Cup holders – 2 in front centre console
Storage compartment package
Luggage compartment screen – foldable and removable
Exterior Design
Roof in body colour
Mirror caps in body colour
Side scuttles in Chrome with S designation
Exterior mirrors, electrically adjustable
Chrome Line Exterior
Rear spoiler
Clear indicator lenses
Dual exhaust tailpipes on left and right in Chrome finish
Radiator grille in Chrome surround with Black honeycomb insert
Air inlet integrated between bumper and radiator grille
Light and Sight
Front fog lights
Rear fog light
Rain sensor with automatic headlight control
Halogen headlights for low-beam and high-beam
Interior lights package
Follow-me-home function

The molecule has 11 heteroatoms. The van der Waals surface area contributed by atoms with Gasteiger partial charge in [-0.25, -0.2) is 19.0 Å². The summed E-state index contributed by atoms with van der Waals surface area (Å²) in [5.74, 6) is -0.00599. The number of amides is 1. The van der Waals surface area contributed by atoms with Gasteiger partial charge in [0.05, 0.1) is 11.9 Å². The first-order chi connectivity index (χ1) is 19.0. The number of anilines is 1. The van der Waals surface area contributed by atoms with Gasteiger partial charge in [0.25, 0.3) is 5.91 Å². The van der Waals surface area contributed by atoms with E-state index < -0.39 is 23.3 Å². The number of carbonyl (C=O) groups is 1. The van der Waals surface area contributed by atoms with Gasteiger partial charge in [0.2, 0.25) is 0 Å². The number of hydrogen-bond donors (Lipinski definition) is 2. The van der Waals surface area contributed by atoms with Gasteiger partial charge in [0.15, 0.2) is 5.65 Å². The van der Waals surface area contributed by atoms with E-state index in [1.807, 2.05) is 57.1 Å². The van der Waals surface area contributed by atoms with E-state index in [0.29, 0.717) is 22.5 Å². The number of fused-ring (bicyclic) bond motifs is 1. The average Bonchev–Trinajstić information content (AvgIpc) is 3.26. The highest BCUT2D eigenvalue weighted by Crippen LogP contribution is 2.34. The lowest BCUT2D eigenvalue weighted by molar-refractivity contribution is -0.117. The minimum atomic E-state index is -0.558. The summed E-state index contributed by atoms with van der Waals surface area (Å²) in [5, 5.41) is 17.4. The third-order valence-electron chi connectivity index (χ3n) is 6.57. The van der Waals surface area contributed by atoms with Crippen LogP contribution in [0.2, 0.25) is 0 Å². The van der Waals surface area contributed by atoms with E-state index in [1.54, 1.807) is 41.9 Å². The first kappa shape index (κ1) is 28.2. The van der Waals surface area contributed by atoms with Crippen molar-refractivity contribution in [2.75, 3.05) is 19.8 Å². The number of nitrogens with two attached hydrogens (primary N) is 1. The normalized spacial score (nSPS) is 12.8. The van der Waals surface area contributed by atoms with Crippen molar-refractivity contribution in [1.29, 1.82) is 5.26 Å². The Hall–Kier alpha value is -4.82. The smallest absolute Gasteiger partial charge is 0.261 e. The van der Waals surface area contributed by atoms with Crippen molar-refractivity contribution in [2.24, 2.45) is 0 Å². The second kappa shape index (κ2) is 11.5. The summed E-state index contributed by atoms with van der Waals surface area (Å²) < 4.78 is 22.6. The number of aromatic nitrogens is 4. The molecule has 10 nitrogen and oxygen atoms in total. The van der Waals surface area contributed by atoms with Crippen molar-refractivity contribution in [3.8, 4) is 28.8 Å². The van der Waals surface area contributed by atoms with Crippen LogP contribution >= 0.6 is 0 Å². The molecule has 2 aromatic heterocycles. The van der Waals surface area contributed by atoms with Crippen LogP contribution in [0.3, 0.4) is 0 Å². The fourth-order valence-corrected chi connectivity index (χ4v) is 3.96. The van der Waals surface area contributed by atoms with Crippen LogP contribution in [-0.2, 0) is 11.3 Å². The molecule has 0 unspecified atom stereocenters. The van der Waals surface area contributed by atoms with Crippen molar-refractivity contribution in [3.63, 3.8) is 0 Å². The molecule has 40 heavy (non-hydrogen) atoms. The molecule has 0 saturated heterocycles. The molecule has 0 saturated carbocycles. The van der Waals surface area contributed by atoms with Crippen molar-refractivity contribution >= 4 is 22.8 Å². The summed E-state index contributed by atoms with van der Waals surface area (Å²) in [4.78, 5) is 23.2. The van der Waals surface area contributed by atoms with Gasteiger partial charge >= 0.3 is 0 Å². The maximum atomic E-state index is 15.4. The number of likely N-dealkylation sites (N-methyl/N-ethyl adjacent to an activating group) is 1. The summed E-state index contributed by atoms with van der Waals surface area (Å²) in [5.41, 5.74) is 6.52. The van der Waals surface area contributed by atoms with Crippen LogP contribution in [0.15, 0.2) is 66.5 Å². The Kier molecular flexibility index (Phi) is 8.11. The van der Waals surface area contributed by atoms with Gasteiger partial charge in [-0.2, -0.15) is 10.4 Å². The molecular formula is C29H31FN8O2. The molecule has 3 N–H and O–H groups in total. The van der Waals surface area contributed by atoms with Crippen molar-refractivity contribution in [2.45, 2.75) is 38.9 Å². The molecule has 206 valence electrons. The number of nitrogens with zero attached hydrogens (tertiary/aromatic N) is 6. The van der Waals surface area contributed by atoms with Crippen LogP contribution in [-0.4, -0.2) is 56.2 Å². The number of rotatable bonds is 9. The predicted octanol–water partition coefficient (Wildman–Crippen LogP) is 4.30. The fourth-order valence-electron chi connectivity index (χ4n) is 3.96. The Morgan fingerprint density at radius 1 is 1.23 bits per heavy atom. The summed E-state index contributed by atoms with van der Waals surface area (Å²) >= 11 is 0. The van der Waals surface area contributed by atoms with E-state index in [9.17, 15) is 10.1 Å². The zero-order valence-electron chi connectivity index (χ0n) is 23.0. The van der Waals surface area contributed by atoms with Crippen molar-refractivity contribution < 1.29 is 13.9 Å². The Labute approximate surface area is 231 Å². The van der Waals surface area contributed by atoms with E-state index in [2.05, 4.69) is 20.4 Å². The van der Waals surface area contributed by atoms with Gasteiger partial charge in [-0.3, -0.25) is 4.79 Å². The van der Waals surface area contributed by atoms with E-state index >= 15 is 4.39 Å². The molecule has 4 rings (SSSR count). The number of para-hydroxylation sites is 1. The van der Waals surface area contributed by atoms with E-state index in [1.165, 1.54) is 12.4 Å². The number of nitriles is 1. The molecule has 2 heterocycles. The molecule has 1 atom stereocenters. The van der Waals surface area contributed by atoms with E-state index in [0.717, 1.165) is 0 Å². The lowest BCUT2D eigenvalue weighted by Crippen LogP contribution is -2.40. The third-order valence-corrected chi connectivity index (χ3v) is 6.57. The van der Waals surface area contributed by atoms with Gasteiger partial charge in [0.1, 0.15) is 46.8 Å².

Heated rear window

Words and photos:

 

« | »

Let us know what you think

Loading Facebook Comments ...

Leave us a comment

  • No comments yet.
  • No trackbacks yet.
You must be logged in to post a comment.

Road Tests

Silver Sponsors

Wheeltalk Team

Richard-Edwards-2016Richard Edwards

Managing editor

linkedinphotoDarren Cottingham

Motoring writer

robertbarry-headRobert Barry

Chief reporter

Ian-Ferguson-6Ian Ferguson

Advertising Consultant

debDeborah Baxter

Operations Manager

RSS Latest News from Dieseltalk

Latest News from Autotalk

Read previous post:
subaru-outback-sport-2.5-2013-front-quarter
Subaru Outback 2.5i Sport 2013 Review

Skiing, mountain biking, kayaking, wakeboarding: they all need either long or cumbersome equipment, and transport to places where proper tarmac...

Close